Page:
• Users Online: 358
  • Print this page
  • Email this page
Year : 2021  |  Volume : 33  |  Issue : 3  |  Page : 243-249

Current treatment concepts for osteochondral lesions of the talus

1 Department of Orthopedic Surgery, Taipei Tzu Chi Hospital, Buddhist Tzu Chi Medical Foundation, New Taipei; Department of Orthopedics, School of Medicine, Tzu Chi University, Hualien, Taiwan
2 School of Dental Technology, College of Oral Medicine, Taipei Medical University, Taipei, Taiwan
3 Department of Orthopedics, School of Medicine, Tzu Chi University; Department of Orthopedics, Hualien Tzu Chi Hospital, Buddhist Tzu Chi Medical Foundation, Hualien, Taiwan

Correspondence Address:
Dr. Ing-Ho Chen
Department of Orthopedics, Hualien Tzu Chi Hospital, Buddhist Tzu Chi Medical Foundation, 707, Section 3, Chung-Yang Road, Hualien
Login to access the Email id

Source of Support: None, Conflict of Interest: None

DOI: 10.4103/tcmj.tcmj_106_20

Rights and Permissions

Osteochondral lesions of the talus (OLT) are a well-known cause of ankle joint pain and can sometimes lead to instability. These lesions are not only confined to articular hyaline cartilage, they can also affect the subchondral bone at the weight-bearing aspect of the talar dome. Nonoperative treatment is the preferred option for small lesions, however surgical intervention is recommended for large lesions or those for which conservative treatment has failed. Microfracture, abrasion arthroplasty and multiple drilling are all classified as bone marrow stimulation procedures; they are used to try to recruit precursor cells for cartilage regeneration and are especially suitable for small OLT lesions. For large lesions, osteochondral autografting and allografting are better options to reconstruct the articular defect, as they have better contours and mechanical strength. When there is limited subchondral bone involvement in large lesions, cell-based therapies such as autogenous chondrocyte implantation, potentially combined with a biomaterial matrix, are a promising option and acceptable functional outcomes have been reported. To provide evidence-based recommendations for clinicians, this article evaluates the currently available treatment strategies for OLT and their evolution over the past few decades.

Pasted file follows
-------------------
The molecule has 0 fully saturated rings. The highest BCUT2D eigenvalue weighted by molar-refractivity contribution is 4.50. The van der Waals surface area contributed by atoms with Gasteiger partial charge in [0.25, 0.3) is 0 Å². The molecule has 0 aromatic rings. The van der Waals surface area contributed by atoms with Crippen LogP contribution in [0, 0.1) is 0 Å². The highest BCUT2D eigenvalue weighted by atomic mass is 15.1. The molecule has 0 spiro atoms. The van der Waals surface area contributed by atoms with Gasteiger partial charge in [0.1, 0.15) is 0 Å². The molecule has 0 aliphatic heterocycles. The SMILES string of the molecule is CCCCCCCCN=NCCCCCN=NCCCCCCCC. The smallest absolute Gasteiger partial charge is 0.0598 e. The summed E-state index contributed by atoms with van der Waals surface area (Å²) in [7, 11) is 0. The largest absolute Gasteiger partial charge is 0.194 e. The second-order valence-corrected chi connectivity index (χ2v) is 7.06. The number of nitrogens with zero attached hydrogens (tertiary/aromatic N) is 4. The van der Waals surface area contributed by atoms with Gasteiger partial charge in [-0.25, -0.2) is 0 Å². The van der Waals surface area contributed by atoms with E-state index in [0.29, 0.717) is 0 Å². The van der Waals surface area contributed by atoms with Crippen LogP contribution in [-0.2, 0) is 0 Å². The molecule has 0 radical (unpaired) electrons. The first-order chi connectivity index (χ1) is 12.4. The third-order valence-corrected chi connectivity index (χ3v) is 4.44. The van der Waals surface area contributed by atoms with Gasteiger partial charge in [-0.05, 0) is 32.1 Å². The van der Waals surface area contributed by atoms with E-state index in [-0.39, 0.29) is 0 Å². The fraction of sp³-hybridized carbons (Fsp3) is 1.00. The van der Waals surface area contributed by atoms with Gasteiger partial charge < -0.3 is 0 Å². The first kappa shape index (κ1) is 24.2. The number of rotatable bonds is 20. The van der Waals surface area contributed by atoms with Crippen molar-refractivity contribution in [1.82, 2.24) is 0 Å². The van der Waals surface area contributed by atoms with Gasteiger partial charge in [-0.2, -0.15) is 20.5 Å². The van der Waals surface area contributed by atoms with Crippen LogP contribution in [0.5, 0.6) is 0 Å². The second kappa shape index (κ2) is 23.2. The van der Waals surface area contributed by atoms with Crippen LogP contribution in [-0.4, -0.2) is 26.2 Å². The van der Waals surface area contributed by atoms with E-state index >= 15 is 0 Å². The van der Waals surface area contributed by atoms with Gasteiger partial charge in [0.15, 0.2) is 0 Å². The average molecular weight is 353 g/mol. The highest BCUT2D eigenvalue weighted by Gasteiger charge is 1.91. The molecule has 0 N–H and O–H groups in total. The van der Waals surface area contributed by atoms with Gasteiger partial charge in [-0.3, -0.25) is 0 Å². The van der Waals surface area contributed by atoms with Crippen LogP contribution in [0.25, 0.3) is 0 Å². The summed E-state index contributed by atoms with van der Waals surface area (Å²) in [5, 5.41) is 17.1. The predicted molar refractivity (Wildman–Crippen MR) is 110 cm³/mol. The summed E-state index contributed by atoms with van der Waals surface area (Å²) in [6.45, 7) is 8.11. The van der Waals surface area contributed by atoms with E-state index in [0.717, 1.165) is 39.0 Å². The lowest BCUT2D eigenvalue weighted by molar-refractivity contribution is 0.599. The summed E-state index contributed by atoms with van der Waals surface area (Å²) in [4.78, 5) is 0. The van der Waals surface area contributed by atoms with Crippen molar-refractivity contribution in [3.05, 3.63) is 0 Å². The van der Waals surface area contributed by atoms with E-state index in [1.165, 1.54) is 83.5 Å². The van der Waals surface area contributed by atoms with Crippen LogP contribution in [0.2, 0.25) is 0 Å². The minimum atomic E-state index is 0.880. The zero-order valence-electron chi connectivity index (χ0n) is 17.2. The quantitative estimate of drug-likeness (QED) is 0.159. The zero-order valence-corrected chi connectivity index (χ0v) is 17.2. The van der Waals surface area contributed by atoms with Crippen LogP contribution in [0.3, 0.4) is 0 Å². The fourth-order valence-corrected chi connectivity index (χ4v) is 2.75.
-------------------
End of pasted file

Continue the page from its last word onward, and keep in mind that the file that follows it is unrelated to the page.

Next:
Print this article     Email this article
 Next article
 Previous article
 Table of Contents

 Similar in PUBMED
   Search Pubmed for
   Search in Google Scholar for
 Related articles
 Citation Manager
 Access Statistics
 Reader Comments
 Email Alert *
 Add to My List *
 * Requires registration (Free)

 Article Access Statistics
    PDF Downloaded115    
    Comments [Add]    

Recommend this journal